Really, what is the difference between a child feeling hurt and an adult feeling hurt? Why do we have to be considerate of the feelings of an adult, but not of a kid? Why do we have to be kind and respectful to an adult, but not really a kid? Time? Age? Do those change the value of the hurting person? No, I think when we think really honestly and carefully about this, the really big difference is that the little people can’t stick up for themselves. It’s okay for adults to tease and laugh at little kids for being weak and vulnerable. It’s okay for adults to be thoughtless or unkind to little kids. It’s okay because the kids will grow up and . . . not have scars? No, it’s okay because the adults are in charge.

Lots of times, adults absolutely care when their little one starts crying–here’s to you, that can be an exhausting job! But sometimes, it’s just that adults don’t care when something ends up hurting their kiddos. For some parents, it never ever matters what their kid “wants.” And I think more frequently than we’d like to admit, adults actually get to be downright mean and inconsiderate to their little kids.

I want to say this, but I want to say it carefully: Little kids learn big lessons about the world from their little big feelings. When their tears are funny to you, they grow up knowing that. Even worse, when their tears just have no significance to you, they grow up knowing that.

I want to say that carefully, because “they’ll have scars when they grow up” is only part of the reason little kids’ feelings matter. Someone’s future feelings shouldn’t really be a necessary motivator for valuing their now-feelings. People just matter. People’s hearts matter. Feelings matter. Whether those now-feelings are felt in 6-foot-2-inches of body or “just” 3-foot-9.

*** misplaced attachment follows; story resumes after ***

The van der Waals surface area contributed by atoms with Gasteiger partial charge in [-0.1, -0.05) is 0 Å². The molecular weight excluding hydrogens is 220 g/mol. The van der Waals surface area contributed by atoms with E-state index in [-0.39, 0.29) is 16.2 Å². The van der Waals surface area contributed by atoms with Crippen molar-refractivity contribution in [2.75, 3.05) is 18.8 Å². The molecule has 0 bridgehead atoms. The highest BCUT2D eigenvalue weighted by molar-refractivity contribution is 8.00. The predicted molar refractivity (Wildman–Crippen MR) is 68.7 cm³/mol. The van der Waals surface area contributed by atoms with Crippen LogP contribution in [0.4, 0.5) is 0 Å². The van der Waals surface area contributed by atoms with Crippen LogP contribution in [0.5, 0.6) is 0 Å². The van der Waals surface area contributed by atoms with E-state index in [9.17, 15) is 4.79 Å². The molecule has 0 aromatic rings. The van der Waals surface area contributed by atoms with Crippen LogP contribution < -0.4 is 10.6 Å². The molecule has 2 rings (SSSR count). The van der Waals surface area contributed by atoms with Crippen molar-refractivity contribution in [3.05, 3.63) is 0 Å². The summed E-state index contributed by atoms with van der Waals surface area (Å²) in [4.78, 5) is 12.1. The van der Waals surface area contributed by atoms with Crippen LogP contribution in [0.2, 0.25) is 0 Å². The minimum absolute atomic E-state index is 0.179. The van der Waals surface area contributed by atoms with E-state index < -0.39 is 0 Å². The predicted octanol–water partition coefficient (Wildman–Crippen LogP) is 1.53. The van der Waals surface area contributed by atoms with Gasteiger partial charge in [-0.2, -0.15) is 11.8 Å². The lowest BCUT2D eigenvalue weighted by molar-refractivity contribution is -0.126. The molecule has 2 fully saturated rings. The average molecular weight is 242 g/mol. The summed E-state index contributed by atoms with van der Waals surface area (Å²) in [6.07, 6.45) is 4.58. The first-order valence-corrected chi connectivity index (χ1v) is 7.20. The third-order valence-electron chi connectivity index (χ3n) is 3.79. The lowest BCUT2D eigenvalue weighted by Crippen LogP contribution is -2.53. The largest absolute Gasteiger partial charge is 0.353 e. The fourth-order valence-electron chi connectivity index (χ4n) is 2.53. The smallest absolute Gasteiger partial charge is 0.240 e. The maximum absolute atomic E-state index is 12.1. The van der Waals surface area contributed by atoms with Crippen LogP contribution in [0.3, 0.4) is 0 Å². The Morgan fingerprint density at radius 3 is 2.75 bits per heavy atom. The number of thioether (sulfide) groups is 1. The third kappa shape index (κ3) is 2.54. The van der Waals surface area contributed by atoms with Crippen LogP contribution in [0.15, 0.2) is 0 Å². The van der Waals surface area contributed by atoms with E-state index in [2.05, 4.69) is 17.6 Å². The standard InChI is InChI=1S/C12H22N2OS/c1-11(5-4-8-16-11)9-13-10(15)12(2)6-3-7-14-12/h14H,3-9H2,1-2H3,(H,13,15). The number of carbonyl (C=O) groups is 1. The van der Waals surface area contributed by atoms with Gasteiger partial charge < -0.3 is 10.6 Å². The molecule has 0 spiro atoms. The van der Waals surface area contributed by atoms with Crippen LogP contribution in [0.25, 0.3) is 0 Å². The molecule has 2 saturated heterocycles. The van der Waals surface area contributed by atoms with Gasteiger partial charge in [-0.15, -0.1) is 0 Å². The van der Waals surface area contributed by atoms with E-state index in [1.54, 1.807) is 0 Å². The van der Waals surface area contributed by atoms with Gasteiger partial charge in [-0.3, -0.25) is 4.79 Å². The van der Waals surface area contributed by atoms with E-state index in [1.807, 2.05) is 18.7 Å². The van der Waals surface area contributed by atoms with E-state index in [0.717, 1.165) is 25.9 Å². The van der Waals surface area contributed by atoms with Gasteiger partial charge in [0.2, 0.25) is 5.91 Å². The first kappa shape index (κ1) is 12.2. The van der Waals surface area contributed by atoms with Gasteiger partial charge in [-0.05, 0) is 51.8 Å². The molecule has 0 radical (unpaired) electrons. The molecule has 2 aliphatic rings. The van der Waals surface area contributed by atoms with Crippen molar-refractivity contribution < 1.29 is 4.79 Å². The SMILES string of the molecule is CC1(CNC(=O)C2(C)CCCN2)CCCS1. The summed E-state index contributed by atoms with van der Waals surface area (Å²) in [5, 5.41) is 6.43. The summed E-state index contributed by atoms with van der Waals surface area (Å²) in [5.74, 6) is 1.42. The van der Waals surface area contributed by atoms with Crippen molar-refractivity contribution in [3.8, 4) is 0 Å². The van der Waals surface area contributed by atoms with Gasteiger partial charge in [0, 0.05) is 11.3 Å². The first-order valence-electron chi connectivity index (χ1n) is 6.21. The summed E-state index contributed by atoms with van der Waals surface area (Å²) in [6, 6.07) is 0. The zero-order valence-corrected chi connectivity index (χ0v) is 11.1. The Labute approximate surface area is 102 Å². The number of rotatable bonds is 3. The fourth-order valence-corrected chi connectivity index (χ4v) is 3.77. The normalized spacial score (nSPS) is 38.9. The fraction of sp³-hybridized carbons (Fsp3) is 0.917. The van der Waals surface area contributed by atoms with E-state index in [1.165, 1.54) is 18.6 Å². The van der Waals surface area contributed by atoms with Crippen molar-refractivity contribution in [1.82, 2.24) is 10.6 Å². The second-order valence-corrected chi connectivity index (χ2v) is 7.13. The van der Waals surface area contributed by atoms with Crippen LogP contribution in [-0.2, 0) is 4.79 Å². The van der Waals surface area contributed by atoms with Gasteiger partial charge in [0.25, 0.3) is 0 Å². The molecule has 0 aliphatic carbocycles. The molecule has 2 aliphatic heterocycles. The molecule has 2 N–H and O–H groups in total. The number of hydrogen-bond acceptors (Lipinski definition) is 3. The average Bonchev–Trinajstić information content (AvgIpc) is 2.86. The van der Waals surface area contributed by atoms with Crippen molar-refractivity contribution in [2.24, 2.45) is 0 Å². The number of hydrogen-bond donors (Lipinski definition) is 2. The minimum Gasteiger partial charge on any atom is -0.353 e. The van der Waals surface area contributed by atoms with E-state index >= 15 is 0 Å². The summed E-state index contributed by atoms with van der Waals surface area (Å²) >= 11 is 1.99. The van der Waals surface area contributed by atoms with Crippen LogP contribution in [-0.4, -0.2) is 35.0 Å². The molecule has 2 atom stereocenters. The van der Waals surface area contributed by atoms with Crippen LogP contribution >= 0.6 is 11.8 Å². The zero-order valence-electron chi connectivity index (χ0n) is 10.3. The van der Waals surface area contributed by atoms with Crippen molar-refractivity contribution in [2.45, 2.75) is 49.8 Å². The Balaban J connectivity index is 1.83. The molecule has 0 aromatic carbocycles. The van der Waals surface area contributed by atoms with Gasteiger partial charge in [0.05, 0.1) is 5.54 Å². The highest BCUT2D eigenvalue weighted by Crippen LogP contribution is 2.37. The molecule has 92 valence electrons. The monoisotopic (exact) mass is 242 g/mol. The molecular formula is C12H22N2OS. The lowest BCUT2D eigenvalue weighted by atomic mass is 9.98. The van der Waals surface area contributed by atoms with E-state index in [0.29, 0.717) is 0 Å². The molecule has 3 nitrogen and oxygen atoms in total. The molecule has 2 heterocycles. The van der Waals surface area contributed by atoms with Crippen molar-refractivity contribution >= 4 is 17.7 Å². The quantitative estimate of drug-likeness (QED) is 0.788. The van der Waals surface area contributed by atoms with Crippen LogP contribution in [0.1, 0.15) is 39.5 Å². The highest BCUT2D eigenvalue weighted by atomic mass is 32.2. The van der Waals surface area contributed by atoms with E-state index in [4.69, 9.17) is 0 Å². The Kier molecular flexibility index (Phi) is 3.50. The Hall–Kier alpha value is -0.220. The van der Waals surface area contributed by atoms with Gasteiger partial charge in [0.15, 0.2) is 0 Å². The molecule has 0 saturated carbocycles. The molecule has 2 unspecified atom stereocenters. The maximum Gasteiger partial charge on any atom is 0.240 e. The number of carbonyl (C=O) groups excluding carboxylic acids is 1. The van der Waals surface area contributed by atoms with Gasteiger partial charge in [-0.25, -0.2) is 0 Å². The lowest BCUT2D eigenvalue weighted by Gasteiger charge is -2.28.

I know 3-foot-9 feelings can be unpredictable or irrational. But that’s really no excuse to write them off, because 6-foot-2 feelings are also unpredictable and irrational. (Have you met grown-ups?)

And I know sometimes, no matter how angry or sad or hungry or not-hungry or definitely-not-wanting-to-wear-pants your little kid is in the moment, you have to get them in their car seat, they have to swallow some nutrients, and they cannot watch TV all day. So they’ll cry, and even if you love them and value their feelings, you still have to take good care of them, and you still have to keep your sanity. More power to you, moms and dads, because I can’t even imagine . . .

But when I grow up, I’ll remember if you at least cared to not let my tiny heart be broken unnecessarily. I’ll remember if you ever accepted or affirmed my emotions. I’ll remember if you thought they were funny or annoying instead of real. I’ll remember if my feelings never matter.

And honestly, that should matter before I grow up, too.

So remember to put yourself in your kid’s place, sometimes. To imagine what their feeling. To listen to what they’re feeling.

 

I’m no expert. I’m not a developmental psychologist. So maybe I’m wrong.

But I was “just a kid” once.

 

“Children’s emotions are as real as yours. Just because they might get sad over the colour of their cup, does not make their feelings any less real.” – Rebekah Lipp

 

P. S. One reason this post took so long for me to write is that I cannot imagine the challenge, the responsibility, and the pain of trying to be a “good parent.” We all screw up at just about everything sometimes, and you’re no more a monster for sometimes getting it wrong with a kid than you are for sometimes getting it wrong with the grown-ups in your life. This isn’t a you-should-feel-bad post, and please don’t use it that way, against yourself or against others. It’s just a please-see-your-kid reminder. I just wish you and your kiddo the best!

Dr Seuss - a person's a person no matter how small